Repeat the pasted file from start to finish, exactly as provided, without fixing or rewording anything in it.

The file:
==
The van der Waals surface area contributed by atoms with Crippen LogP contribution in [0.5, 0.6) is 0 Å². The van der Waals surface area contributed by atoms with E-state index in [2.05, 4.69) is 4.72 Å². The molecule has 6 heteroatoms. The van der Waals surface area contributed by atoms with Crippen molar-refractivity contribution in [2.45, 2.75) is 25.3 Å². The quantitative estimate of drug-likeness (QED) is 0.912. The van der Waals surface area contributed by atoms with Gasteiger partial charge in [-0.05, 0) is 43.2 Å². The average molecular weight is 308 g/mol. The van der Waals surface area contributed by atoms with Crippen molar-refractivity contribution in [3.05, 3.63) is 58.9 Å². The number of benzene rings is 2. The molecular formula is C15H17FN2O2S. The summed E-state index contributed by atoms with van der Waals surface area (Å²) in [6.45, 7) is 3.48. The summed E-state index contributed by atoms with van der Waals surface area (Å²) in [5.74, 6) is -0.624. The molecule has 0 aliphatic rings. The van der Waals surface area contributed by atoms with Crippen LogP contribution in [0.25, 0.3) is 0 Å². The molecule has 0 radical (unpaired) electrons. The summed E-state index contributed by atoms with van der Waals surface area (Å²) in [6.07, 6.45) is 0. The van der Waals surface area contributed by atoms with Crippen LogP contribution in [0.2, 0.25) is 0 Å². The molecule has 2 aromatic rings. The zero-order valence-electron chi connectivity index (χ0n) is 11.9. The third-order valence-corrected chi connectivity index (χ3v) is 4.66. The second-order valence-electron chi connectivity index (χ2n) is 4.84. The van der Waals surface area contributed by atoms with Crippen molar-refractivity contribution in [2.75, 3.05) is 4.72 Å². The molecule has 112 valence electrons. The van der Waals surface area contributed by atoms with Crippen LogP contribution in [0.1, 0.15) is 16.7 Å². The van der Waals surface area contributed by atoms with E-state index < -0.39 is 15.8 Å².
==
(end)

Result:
The van der Waals surface area contributed by atoms with Crippen LogP contribution in [0.5, 0.6) is 0 Å². The van der Waals surface area contributed by atoms with E-state index in [2.05, 4.69) is 4.72 Å². The molecule has 6 heteroatoms. The van der Waals surface area contributed by atoms with Crippen molar-refractivity contribution in [2.45, 2.75) is 25.3 Å². The quantitative estimate of drug-likeness (QED) is 0.912. The van der Waals surface area contributed by atoms with Gasteiger partial charge in [-0.05, 0) is 43.2 Å². The average molecular weight is 308 g/mol. The van der Waals surface area contributed by atoms with Crippen molar-refractivity contribution in [3.05, 3.63) is 58.9 Å². The number of benzene rings is 2. The molecular formula is C15H17FN2O2S. The summed E-state index contributed by atoms with van der Waals surface area (Å²) in [6.45, 7) is 3.48. The summed E-state index contributed by atoms with van der Waals surface area (Å²) in [5.74, 6) is -0.624. The molecule has 0 aliphatic rings. The van der Waals surface area contributed by atoms with Crippen LogP contribution in [0.25, 0.3) is 0 Å². The molecule has 0 radical (unpaired) electrons. The summed E-state index contributed by atoms with van der Waals surface area (Å²) in [6.07, 6.45) is 0. The van der Waals surface area contributed by atoms with Crippen LogP contribution in [0.2, 0.25) is 0 Å². The molecule has 2 aromatic rings. The zero-order valence-electron chi connectivity index (χ0n) is 11.9. The third-order valence-corrected chi connectivity index (χ3v) is 4.66. The second-order valence-electron chi connectivity index (χ2n) is 4.84. The van der Waals surface area contributed by atoms with Crippen molar-refractivity contribution in [2.75, 3.05) is 4.72 Å². The molecule has 112 valence electrons. The van der Waals surface area contributed by atoms with Crippen LogP contribution in [0.1, 0.15) is 16.7 Å². The van der Waals surface area contributed by atoms with E-state index < -0.39 is 15.8 Å².